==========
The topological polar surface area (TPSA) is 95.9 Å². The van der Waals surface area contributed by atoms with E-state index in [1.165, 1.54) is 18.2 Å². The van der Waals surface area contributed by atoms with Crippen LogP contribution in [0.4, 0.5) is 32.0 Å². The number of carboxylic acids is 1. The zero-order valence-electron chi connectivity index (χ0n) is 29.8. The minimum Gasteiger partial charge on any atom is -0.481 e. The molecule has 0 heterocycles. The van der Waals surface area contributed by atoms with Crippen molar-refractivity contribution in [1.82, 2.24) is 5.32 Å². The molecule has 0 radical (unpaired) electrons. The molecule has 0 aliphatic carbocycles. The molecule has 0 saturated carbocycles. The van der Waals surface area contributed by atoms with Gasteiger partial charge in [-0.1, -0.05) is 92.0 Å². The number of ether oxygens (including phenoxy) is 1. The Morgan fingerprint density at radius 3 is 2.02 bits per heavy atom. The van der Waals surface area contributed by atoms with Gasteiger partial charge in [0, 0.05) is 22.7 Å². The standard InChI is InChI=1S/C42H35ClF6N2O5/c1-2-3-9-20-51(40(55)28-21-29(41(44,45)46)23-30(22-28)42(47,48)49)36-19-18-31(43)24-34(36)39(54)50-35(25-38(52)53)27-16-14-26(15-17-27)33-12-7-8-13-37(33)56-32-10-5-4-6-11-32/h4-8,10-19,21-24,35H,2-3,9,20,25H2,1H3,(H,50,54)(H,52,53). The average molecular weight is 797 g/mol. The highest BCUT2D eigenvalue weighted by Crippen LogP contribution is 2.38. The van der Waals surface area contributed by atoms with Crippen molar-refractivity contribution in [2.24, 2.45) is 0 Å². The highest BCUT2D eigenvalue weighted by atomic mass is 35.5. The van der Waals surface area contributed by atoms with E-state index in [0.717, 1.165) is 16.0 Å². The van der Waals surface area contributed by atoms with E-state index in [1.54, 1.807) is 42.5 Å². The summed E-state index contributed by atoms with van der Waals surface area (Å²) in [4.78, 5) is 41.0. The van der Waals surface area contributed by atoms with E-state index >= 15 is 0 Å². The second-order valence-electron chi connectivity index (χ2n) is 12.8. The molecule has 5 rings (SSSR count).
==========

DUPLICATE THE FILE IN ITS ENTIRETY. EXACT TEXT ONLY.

The topological polar surface area (TPSA) is 95.9 Å². The van der Waals surface area contributed by atoms with E-state index in [1.165, 1.54) is 18.2 Å². The van der Waals surface area contributed by atoms with Crippen LogP contribution in [0.4, 0.5) is 32.0 Å². The number of carboxylic acids is 1. The zero-order valence-electron chi connectivity index (χ0n) is 29.8. The minimum Gasteiger partial charge on any atom is -0.481 e. The molecule has 0 heterocycles. The van der Waals surface area contributed by atoms with Crippen molar-refractivity contribution in [1.82, 2.24) is 5.32 Å². The molecule has 0 radical (unpaired) electrons. The molecule has 0 aliphatic carbocycles. The molecule has 0 saturated carbocycles. The van der Waals surface area contributed by atoms with Gasteiger partial charge in [-0.1, -0.05) is 92.0 Å². The number of ether oxygens (including phenoxy) is 1. The Morgan fingerprint density at radius 3 is 2.02 bits per heavy atom. The van der Waals surface area contributed by atoms with Gasteiger partial charge in [0, 0.05) is 22.7 Å². The standard InChI is InChI=1S/C42H35ClF6N2O5/c1-2-3-9-20-51(40(55)28-21-29(41(44,45)46)23-30(22-28)42(47,48)49)36-19-18-31(43)24-34(36)39(54)50-35(25-38(52)53)27-16-14-26(15-17-27)33-12-7-8-13-37(33)56-32-10-5-4-6-11-32/h4-8,10-19,21-24,35H,2-3,9,20,25H2,1H3,(H,50,54)(H,52,53). The average molecular weight is 797 g/mol. The highest BCUT2D eigenvalue weighted by Crippen LogP contribution is 2.38. The van der Waals surface area contributed by atoms with Crippen molar-refractivity contribution in [2.24, 2.45) is 0 Å². The highest BCUT2D eigenvalue weighted by atomic mass is 35.5. The van der Waals surface area contributed by atoms with E-state index in [0.717, 1.165) is 16.0 Å². The van der Waals surface area contributed by atoms with E-state index in [1.54, 1.807) is 42.5 Å². The summed E-state index contributed by atoms with van der Waals surface area (Å²) in [4.78, 5) is 41.0. The van der Waals surface area contributed by atoms with E-state index >= 15 is 0 Å². The second-order valence-electron chi connectivity index (χ2n) is 12.8. The molecule has 5 rings (SSSR count).